Milan’s Teatro Lirico theater was opened in 1779 and hosted opera, ballet, and theatrical performances into the 20th century. It was almost completely destroyed by a fire in 1938, but was rebuilt and reopened in 1939.
The original building was designed by Giuseppe Piermarini (who also designed Milan’s Teatro alla Scala, more commonly known as La Scala). Antonio Cassi Ramelli designed the rebuilt theater. In 1998, Teatro Lirico was shut down after the City of Milan (who then owned the facility) decided it could longer afford to operate and maintain the theater.
Work is now underway to renovate and modernize the theater. Last month at Autodesk University 2015, Autodesk representatives working with the City of Milan on this renovation effort described how Reality Computing has been instrumental in capturing the existing conditions of the theater and jump-starting the renovation. You can download and read about the whole project from the Autodesk University website (http://au.autodesk.com, Scan to BIM for Retrofitting Historical Buildings—Milan’s Teatro Lirico Opera House Renovation, presented by Ilaria Lagazio and Davide Rigoldi), but here’s a short description of the team’s Reality Computing efforts.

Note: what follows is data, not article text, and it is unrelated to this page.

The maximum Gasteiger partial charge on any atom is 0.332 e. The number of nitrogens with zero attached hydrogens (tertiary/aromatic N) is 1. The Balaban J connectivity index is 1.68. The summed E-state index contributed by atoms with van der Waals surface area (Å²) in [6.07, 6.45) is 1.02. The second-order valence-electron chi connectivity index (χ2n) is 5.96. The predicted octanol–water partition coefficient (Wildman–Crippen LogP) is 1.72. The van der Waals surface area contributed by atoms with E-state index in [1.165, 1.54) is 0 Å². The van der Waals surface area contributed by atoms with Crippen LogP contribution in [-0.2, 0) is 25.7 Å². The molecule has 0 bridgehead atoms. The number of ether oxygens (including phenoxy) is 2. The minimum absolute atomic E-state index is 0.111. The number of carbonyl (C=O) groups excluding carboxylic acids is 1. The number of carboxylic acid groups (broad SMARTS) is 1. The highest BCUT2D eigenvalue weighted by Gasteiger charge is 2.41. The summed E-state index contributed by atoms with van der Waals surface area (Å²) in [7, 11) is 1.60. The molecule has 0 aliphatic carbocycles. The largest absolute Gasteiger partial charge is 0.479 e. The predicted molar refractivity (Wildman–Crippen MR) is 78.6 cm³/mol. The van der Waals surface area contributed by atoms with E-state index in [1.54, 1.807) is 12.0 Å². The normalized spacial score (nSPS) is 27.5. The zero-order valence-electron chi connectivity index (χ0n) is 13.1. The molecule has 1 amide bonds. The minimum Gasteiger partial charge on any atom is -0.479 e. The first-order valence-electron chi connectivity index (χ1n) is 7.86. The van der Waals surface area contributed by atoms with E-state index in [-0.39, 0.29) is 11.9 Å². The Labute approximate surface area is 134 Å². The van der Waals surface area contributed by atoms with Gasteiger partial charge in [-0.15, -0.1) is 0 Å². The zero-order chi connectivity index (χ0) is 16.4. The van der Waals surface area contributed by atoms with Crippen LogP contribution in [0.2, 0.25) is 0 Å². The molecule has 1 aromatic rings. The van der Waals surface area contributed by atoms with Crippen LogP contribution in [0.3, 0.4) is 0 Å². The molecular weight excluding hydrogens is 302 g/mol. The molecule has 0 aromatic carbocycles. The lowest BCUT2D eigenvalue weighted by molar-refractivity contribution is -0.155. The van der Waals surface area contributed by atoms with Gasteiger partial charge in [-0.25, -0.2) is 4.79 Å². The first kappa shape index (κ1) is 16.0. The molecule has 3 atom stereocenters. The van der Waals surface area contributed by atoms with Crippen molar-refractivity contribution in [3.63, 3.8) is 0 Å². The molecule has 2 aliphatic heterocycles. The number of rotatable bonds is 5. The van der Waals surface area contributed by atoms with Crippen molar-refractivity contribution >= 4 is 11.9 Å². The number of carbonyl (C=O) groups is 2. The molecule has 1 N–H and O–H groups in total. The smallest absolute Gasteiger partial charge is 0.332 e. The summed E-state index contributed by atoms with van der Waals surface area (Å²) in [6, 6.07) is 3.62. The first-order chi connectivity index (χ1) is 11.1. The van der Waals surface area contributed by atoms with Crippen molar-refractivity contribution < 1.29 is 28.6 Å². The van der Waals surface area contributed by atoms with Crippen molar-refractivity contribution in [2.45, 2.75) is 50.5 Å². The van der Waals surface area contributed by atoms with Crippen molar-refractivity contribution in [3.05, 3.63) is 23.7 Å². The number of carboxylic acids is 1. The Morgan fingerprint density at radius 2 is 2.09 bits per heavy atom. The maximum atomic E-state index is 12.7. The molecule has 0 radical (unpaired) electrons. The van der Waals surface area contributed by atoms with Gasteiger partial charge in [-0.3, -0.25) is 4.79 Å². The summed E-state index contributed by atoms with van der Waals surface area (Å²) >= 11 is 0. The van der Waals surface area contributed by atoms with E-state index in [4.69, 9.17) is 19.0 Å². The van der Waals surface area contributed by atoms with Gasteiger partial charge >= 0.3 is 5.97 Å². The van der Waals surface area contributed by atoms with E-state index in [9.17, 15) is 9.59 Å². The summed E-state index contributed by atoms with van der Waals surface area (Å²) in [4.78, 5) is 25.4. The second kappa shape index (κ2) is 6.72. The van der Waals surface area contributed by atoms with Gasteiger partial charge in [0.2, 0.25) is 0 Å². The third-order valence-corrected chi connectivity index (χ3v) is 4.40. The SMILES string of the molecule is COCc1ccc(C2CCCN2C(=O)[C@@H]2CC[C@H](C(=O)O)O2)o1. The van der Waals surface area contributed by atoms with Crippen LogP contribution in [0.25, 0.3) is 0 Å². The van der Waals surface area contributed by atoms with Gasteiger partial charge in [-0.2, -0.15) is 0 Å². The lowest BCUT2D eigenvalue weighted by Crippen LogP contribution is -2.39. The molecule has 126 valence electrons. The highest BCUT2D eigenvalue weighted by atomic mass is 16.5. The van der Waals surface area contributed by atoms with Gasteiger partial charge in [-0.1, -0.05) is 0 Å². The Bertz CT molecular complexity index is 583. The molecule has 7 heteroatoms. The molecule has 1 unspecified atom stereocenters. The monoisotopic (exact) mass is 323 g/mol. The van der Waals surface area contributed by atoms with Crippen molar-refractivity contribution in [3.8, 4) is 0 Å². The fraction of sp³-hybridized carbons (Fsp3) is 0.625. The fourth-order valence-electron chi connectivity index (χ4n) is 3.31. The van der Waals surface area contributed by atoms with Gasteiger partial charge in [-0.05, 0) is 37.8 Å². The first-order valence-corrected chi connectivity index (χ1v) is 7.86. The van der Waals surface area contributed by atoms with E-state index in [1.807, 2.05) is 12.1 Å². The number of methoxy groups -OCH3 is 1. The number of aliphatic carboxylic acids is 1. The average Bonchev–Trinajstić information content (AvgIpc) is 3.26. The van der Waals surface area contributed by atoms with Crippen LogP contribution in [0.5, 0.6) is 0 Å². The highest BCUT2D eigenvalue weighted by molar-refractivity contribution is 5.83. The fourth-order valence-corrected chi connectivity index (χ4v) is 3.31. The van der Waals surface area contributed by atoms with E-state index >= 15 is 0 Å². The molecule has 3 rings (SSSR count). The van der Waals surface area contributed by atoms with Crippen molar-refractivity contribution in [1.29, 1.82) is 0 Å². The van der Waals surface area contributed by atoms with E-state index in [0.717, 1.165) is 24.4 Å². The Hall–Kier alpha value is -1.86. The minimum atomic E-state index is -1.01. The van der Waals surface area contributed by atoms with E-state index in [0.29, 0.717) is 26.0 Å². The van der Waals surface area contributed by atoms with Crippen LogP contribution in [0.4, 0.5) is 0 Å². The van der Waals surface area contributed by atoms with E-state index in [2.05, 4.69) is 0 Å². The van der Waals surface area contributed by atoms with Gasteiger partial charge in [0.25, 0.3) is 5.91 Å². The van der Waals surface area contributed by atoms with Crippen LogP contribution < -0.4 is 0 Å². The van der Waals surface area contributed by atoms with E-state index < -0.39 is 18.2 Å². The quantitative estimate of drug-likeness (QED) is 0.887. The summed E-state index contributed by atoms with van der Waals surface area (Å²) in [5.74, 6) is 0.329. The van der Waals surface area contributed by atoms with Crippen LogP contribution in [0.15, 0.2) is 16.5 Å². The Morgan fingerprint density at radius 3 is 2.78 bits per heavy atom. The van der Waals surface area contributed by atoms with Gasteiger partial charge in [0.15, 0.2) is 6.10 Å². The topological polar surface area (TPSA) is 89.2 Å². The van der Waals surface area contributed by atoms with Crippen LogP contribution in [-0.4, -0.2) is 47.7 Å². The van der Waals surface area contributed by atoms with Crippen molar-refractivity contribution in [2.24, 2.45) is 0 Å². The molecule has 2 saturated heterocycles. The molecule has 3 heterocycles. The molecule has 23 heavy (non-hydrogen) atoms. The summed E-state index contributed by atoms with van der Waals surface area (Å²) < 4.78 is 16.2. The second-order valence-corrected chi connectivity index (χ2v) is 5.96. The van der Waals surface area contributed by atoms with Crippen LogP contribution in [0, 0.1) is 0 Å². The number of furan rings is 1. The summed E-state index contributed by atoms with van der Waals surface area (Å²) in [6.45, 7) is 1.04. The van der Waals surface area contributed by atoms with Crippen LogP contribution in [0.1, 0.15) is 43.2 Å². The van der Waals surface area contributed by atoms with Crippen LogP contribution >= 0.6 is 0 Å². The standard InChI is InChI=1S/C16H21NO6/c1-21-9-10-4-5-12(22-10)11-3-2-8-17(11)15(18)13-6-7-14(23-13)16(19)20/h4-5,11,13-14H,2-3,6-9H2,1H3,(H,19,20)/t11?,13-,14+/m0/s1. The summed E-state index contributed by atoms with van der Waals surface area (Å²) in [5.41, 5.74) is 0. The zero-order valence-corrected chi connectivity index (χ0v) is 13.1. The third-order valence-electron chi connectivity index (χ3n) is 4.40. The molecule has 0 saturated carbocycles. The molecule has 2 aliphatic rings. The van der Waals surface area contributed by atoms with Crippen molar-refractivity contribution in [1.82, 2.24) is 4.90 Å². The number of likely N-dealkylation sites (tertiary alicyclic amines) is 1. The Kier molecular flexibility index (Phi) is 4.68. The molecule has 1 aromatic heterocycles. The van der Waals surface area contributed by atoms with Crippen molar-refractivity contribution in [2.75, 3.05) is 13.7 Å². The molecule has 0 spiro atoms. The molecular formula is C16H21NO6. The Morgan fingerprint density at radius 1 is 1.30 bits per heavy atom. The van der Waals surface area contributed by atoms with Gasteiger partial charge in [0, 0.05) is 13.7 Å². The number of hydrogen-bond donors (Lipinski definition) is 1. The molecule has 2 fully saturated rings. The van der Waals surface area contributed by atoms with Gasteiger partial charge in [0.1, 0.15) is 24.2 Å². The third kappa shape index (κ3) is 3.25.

The almost 10,000 square meter, 1500-seat theater will cost more than 16 million euros. In 2014, a technical team used a Leica laser scanner to capture the details of the theater’s geometry. In seven days, the team scanned the building interior and exterior, producing 550 scans with 6.5 billion points.
The point cloud data was imported into Autodesk software to generate an extremely accurate 3D virtual model of the theater in its current state. The Autodesk products used included:
- ReCap: for point cloud management
- Revit: for the creation of the 3D existing conditions model and the development/assessment of design alternatives
- 3ds Max: to generate photorealistic project visualizations
* FYI, you need a login & password to download material from au.autodesk.com, but you can get those for free just by registering at the site. As a side note, if you ever want to explore or learn more about Autodesk products or topics related to the industries/workflows that use Autodesk products , this site is a very useful resource.
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